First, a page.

Nordstrom found itself facing an unexpected hiccup when it slashed expenses and began battening down the hatches when the coronavirus pandemic swept the nation in March.
The retailer’s “very conservative approach” to managing COVID-19’s disruption, said president and chief brand officer Pete Nordstrom, meant drastically pulling back on orders and whittling down inventory in the hopes of avoiding massive markdowns and putting off buying new goods, given the uncertainty around consumer spending and when its own stores could reopen. But when the department store company was ready to funnel new orders into its pipeline, it discovered that wasn’t such an easy task—because its suppliers had shut their doors, too, the executive said Tuesday in a fireside chat with Dana Telsey, CEO and chief research officer at Telsey Advisory Group, along with others from the Nordstrom C-suite.
Now, the company is gearing up for its annual Anniversary Sale, which will take place in August this year instead of July in part because it had to clear out merchandise to make room for sale-worthy goods. The pandemic forced some merchandising changes in the yearly sale event, the chief brand officer admitted. The ability to sell wear to work is not nearly what it was,” he added. “We took a look at our Anniversary content, and pivoted to the casualization of America, particularly in active.”
If there was an upside to its inability to quickly flow in new product, it was that Nordstrom was able reroute some funds toward bringing in “fresh goods” for the Anniversary Sale, according to chief financial officer Anne Bramman.
This holiday, Nordstrom is hoping to stake its claim as a gifting destination after working for the past several years to improve its positioning. The company learned a lot last year, Nordstrom explained, and armed with performance data on top-selling categories and effective price points, “we’re going to have more inventory at lower prices, probably more than we’ve ever had.”
What foot traffic will look like, however, will be anyone’s guess. With several states reversing lifted lockdowns and the country seeming to backslide on virus containment, consumer spending looks set to recede yet again—and no one can guess how that will spill over into the year-end selling season. As a result, the Seattle-based retailer is focusing on how to best fulfill demand stemming its digital channels. “We think we’ll have a successful holiday, relatively speaking,” Nordstrom said.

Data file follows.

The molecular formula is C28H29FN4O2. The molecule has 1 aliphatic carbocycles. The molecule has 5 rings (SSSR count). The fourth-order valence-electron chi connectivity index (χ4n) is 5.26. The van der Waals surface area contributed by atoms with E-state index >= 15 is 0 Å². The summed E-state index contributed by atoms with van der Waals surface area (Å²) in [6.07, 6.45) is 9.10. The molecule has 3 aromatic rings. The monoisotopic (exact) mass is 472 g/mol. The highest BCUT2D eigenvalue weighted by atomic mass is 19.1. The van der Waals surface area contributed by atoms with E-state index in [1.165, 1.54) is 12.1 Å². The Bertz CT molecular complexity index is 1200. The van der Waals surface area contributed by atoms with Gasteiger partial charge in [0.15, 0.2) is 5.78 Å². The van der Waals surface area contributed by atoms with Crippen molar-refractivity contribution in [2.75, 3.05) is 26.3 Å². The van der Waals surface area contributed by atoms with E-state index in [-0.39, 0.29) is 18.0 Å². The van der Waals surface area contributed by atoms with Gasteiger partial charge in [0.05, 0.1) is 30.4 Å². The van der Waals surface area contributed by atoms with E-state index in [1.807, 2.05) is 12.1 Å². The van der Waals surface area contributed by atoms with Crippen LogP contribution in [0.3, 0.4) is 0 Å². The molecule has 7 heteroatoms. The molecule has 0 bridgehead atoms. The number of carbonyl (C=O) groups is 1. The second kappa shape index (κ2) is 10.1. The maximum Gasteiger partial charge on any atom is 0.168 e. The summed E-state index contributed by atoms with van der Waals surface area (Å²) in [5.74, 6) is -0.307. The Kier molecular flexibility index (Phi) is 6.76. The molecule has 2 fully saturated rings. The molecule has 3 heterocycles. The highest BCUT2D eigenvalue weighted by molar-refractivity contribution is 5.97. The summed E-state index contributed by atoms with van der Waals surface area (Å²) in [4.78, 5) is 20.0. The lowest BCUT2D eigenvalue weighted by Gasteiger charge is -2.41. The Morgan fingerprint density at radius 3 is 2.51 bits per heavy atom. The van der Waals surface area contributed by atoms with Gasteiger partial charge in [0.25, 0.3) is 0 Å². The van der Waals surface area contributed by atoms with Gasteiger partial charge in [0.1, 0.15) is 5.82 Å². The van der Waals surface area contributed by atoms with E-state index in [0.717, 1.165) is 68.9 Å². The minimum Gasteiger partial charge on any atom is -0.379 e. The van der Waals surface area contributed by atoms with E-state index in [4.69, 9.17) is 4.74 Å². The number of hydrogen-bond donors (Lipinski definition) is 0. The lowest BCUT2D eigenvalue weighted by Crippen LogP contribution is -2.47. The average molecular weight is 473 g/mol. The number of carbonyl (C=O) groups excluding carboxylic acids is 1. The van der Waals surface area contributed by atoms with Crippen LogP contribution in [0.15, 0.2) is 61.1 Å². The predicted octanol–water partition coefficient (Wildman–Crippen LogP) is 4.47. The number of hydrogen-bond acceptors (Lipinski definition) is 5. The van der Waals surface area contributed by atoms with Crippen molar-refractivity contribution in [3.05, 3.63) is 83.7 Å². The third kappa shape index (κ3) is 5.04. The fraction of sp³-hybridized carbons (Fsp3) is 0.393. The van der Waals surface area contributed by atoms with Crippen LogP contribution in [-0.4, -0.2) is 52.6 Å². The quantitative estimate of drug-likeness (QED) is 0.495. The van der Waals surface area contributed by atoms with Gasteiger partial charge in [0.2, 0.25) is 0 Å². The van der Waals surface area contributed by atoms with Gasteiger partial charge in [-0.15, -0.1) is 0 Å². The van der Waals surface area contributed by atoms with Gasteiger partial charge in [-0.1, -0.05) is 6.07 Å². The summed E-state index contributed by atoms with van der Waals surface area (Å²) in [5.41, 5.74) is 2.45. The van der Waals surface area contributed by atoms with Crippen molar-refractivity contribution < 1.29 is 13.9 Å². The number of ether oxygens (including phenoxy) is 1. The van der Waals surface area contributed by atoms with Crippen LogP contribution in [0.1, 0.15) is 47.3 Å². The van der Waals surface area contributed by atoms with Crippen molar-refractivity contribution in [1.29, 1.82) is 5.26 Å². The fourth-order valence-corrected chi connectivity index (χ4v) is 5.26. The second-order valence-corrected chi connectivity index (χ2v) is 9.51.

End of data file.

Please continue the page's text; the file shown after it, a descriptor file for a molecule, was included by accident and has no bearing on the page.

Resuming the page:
Current brick-and-mortar trends might support that optimism. Bramman said store sales are “down 40 percent in comping,” but steadily improving and with monthly cash flow around the break-even point. She sees a “highly promotional environment” lingering in retail for the foreseeable future, however, with sales ramping up through 2021.
According to Bramman, Nordstrom settled its first-quarter rent bills and is in ongoing dialogue with landlords seeking a workable resolution on its current real estate expenses. Reports indicate the retailer will only pay half of its rent for the remainder of the year. Though Bramman didn’t address those reports, she indicated that “everything out there is considered a variable expense”—which could include vendors and suppliers, too.
A common refrain in the pandemic-retail conversation is how the disruption is putting the sector’s transformation into hyperdrive. That’s happening at Nordstrom, too. Chief operating officer Ken Worzel said the company is rolling out services like buy online, pickup in store—once reserved exclusively for its full-price stores—to its off-price operation. The goal, he added, is to offer “super seamless” service across all 350 stores under the company umbrella. After all, customer lifetime value jumps tenfold when a shopper buys from both nameplates instead of just one, Worzel said.
The pandemic accelerated Nordstrom’s store closing plans as well. The 16 full-line stores slated for closure as of May were on the chopping block anyway, Worzel said—just maybe not so quickly. On average, the retailer has closed between three to four stores each year in markets where it has multiple locations, enabling Nordstrom to continue serving the local shopper.
While customers now are more comfortable shopping in strip malls where many Racks are located, one thing Worzel remains confident about is the “great future in experiential shopping in physical stores, particularly in a great mall.” With most of its full-line locations in A or A-plus locations, Worzel said those “retail centers will continue to be important. At this point in time, it’s hard to read through the fog of what’s going on with COVID.”